As we've recently completed a real, live Kevin Garnett trade, you will hear and read more about the trade bonus in Garnett's contract -- more commonly known as a trade kicker -- and how it factors into Minnesota's deal with Boston.
The following four-step breakdown dissects the trade-kicker specifics involved here and some of the other math variables tied to this megadeal.
But first some background: A good deal of this knowledge comes from ESPN.com capologist/Trade Machine maestro Nick Silva and our dear friend Larry Coon. Professor Coon not only has a handy knack for distilling salary-cap complexities into understandable English while running one of the best Web sites known to man -- his NBA Salary Cap FAQ -- but also is a former student and teacher at the prestigious Titan Tech ... which is more commonly known as Cal State Fullerton.
On to the breakdown:
1. Garnett only has a limited ability to waive his trade kicker. He can't just waive it to make a trade easier -- even if he wanted to -- no matter what you've heard or read. The rules state that Garnett only can waive the amount necessary to make a deal legal based on salary-cap rules.
So how would this work in real life?
Garnett's salary for next season is $22 million and the trade kicker is $6.75 million, meaning that Boston would have to accommodate $28.75 million in salary and send out at least $22.92 million in a trade if Garnett is to receive the full bonus.
The trade includes the following five Celtics for a total of $18,921,547: Al Jefferson, Theo Ratliff, Gerald Green, Sebastian Telfair and Ryan Gomes. Boston can only take back $23,751,934 in salary, meaning Garnett would have to consent to waiving nearly $5 million of his trade kicker $4,998,066 to be exact.
Garnett's take-home trade bonus would thus be reduced to $1,751,934. But the assumption is that he would more than make that back in the long-term extension he's expected to receive from the Celtics as part of this extravaganza.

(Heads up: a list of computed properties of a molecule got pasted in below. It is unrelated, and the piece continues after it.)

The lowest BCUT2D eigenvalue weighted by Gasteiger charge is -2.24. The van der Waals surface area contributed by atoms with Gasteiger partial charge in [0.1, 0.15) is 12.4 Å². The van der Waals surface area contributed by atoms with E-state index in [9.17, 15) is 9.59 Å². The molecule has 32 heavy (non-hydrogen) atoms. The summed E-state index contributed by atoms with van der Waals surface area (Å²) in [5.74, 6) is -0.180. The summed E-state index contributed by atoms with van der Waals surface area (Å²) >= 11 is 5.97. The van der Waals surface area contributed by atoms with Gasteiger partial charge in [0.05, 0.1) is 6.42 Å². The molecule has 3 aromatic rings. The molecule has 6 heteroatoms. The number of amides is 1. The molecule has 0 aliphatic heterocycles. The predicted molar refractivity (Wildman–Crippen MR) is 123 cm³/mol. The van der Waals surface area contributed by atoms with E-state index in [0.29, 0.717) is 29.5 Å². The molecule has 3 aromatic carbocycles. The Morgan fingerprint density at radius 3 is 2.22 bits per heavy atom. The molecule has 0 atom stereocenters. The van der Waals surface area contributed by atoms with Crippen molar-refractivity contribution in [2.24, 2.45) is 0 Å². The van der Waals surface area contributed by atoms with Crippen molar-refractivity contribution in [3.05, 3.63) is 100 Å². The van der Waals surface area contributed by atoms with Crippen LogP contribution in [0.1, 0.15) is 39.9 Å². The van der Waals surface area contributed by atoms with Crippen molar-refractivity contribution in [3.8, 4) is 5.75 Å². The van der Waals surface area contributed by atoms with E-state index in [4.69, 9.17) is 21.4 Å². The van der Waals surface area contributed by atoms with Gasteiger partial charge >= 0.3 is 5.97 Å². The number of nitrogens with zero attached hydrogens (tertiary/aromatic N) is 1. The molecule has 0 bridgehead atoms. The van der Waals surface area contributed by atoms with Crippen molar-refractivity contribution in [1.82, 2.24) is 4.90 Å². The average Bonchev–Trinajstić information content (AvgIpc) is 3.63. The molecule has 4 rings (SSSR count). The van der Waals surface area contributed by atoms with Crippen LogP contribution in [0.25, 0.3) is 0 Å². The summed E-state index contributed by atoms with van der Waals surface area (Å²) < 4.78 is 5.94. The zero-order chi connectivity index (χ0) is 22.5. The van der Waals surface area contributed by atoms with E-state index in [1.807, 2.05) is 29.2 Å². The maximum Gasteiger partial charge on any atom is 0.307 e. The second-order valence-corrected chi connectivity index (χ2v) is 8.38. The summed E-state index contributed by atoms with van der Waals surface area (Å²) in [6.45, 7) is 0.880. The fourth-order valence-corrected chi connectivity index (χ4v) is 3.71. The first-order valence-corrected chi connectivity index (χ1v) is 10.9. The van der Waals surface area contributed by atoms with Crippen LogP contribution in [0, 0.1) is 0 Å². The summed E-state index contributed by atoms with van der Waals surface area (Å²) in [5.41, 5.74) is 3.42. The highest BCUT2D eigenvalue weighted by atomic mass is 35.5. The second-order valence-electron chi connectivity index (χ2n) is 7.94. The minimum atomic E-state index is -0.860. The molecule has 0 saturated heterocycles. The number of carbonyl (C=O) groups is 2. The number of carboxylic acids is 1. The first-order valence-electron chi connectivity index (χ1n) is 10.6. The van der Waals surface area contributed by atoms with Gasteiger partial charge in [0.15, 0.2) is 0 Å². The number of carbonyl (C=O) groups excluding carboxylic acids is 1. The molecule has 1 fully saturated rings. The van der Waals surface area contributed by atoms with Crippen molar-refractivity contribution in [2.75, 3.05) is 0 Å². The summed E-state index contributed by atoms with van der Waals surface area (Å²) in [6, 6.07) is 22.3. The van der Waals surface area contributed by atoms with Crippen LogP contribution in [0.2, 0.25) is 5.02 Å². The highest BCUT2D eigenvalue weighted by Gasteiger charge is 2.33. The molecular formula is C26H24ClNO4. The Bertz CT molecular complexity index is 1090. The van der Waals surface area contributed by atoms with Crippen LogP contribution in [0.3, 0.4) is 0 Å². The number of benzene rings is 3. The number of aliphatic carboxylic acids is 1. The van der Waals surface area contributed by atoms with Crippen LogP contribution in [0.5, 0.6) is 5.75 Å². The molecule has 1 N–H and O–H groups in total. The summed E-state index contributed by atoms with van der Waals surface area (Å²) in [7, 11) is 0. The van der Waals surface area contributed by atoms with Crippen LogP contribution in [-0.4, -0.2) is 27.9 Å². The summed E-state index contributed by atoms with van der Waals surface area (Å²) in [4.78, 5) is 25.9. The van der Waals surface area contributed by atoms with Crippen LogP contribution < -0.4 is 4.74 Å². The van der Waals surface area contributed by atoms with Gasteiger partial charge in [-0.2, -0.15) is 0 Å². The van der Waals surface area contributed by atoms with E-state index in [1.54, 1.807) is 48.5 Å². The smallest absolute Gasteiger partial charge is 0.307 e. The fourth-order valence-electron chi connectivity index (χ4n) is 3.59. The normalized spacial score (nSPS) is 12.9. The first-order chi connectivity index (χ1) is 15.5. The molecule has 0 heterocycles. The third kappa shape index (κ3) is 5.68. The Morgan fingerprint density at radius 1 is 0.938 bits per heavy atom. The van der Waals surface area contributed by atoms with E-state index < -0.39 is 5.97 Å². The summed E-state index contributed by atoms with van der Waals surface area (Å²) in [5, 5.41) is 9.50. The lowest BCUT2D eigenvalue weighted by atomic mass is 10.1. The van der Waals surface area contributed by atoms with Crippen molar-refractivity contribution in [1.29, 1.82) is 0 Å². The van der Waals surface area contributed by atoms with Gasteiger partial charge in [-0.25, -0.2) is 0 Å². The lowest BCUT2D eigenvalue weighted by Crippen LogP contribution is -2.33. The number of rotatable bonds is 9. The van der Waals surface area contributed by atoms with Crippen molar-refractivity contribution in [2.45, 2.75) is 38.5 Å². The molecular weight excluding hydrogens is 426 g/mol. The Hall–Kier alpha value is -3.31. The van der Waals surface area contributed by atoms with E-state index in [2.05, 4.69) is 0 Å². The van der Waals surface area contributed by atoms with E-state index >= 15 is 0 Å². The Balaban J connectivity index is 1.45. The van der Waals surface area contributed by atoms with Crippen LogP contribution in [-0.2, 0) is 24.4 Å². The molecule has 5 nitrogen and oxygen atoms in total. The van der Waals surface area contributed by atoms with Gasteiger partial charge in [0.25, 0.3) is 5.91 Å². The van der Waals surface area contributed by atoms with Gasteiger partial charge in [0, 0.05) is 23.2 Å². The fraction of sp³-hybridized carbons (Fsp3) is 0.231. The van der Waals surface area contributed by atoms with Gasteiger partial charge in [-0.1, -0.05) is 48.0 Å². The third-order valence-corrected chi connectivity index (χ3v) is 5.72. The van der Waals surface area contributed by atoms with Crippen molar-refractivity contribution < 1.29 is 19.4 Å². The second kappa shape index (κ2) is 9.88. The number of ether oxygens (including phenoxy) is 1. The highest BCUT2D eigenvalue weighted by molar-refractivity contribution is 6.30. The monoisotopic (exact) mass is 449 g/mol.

2. Garnett is one of only a handful of current players whose trade kicker causes such havoc.
The league's most recent labor agreement stipulates that a trade kicker cannot raise a player's salary above the maximum salary allowed. Yet players such as Garnett, who were signed prior to the 2005-06 season, have seen their contracts grandfathered in and are not subject to this restriction.
The problem is that a language error in the new agreement made grandfathered players like Garnett -- as well as Kobe Bryant, Dirk Nowitzki and a few others -- technically untradeable. This necessitated an amendment which stipulates that such players can be traded, with the player's full trade kicker applied to the trade and waived only in the circumstances explained in No. 1.
League officials, I'm told, preferred putting Garnett and Co. in position to collect their full trade bonus as opposed to giving them what would amount to no-trade authority. This way the teams retain more control and can always choose not to do a trade if they don't want to pay the bonus.
3. If a Garnett trade had been completed before July 1, Garnett's trade kicker would have been charged in equal amounts to Boston's payroll last season and next season at $3.375 million each. Completing the deal after July 1 requires Boston to charge the entire $6.75 million to its 2007-08 payroll.
That's one big reason why trading for Garnett after the draft became a virtual impossibility for the Phoenix Suns.
Phoenix, sources say, was Garnett's preferred destination if he had to leave the only team he has ever played for, but the Suns wanted to complete a deal without getting deeper in luxury-tax purgatory and without surrendering Amare Stoudemire.
Yet since the Suns are over the luxury-tax threshold, even after shedding Kurt Thomas' contract, they'd have to pay $13.5 million just for Garnett's trade kicker, without even accounting for his salary or the assets they'd have to give up to get KG.
While the salary-cap math in a hypothetical KG-to-Phoenix deal might have allowed Garnett to waive some of his trade bonus and thus make things a little more palatable, the most likely scenarios after July 1 would have had the Suns incurring astronomical costs to make this happen.
The Celtics, by contrast, will only stray into luxury-tax territory after adding Garnett, but sources say Celtics ownership is comfortable doing so for a player of Garnett's stature.
4. The longest extension Garnett can sign with the Celtics is a four-year deal. Garnett has two seasons left on his current contract and the total -- contract plus extension -- can't exceed six years.
Sparing you all the complicated calculations, side restrictions involved here and unknowns about where the salary cap will be in July 2009, Coon contends that the most lucrative extension Garnett could sign is a four-year package worth an estimated $116 million.
Marc Stein is the senior NBA writer for ESPN.com. To e-mail him, click here.